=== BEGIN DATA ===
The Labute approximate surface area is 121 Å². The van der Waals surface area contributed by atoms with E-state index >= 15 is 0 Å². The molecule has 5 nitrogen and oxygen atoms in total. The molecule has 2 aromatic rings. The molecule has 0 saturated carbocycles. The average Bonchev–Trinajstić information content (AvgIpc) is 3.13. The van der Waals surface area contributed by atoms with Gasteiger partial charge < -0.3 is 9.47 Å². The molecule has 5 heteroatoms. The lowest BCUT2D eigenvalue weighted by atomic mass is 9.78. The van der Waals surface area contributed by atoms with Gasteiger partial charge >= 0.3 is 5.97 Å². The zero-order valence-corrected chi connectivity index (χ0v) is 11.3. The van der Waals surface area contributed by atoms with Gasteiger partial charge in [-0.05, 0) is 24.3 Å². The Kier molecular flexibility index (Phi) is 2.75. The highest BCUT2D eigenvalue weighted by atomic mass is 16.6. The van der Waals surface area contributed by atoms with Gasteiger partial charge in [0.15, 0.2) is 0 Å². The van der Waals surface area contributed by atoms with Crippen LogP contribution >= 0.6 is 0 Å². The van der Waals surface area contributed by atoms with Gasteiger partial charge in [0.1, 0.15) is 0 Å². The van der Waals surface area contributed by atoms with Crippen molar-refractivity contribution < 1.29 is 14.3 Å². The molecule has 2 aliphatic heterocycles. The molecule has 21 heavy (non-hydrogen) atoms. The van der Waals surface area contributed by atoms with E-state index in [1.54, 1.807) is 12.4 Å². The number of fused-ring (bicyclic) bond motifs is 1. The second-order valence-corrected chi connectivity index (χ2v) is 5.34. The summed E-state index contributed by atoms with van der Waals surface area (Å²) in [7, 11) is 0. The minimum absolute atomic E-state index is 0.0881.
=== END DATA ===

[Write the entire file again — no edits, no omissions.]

The Labute approximate surface area is 121 Å². The van der Waals surface area contributed by atoms with E-state index >= 15 is 0 Å². The molecule has 5 nitrogen and oxygen atoms in total. The molecule has 2 aromatic rings. The molecule has 0 saturated carbocycles. The average Bonchev–Trinajstić information content (AvgIpc) is 3.13. The van der Waals surface area contributed by atoms with Gasteiger partial charge < -0.3 is 9.47 Å². The molecule has 5 heteroatoms. The lowest BCUT2D eigenvalue weighted by atomic mass is 9.78. The van der Waals surface area contributed by atoms with Gasteiger partial charge >= 0.3 is 5.97 Å². The zero-order valence-corrected chi connectivity index (χ0v) is 11.3. The van der Waals surface area contributed by atoms with Gasteiger partial charge in [-0.05, 0) is 24.3 Å². The Kier molecular flexibility index (Phi) is 2.75. The highest BCUT2D eigenvalue weighted by atomic mass is 16.6. The van der Waals surface area contributed by atoms with Gasteiger partial charge in [0.15, 0.2) is 0 Å². The van der Waals surface area contributed by atoms with Crippen LogP contribution >= 0.6 is 0 Å². The van der Waals surface area contributed by atoms with Gasteiger partial charge in [0.1, 0.15) is 0 Å². The van der Waals surface area contributed by atoms with Crippen molar-refractivity contribution < 1.29 is 14.3 Å². The molecule has 2 aliphatic heterocycles. The molecule has 21 heavy (non-hydrogen) atoms. The van der Waals surface area contributed by atoms with E-state index in [1.54, 1.807) is 12.4 Å². The number of fused-ring (bicyclic) bond motifs is 1. The second-order valence-corrected chi connectivity index (χ2v) is 5.34. The summed E-state index contributed by atoms with van der Waals surface area (Å²) in [7, 11) is 0. The minimum absolute atomic E-state index is 0.0881.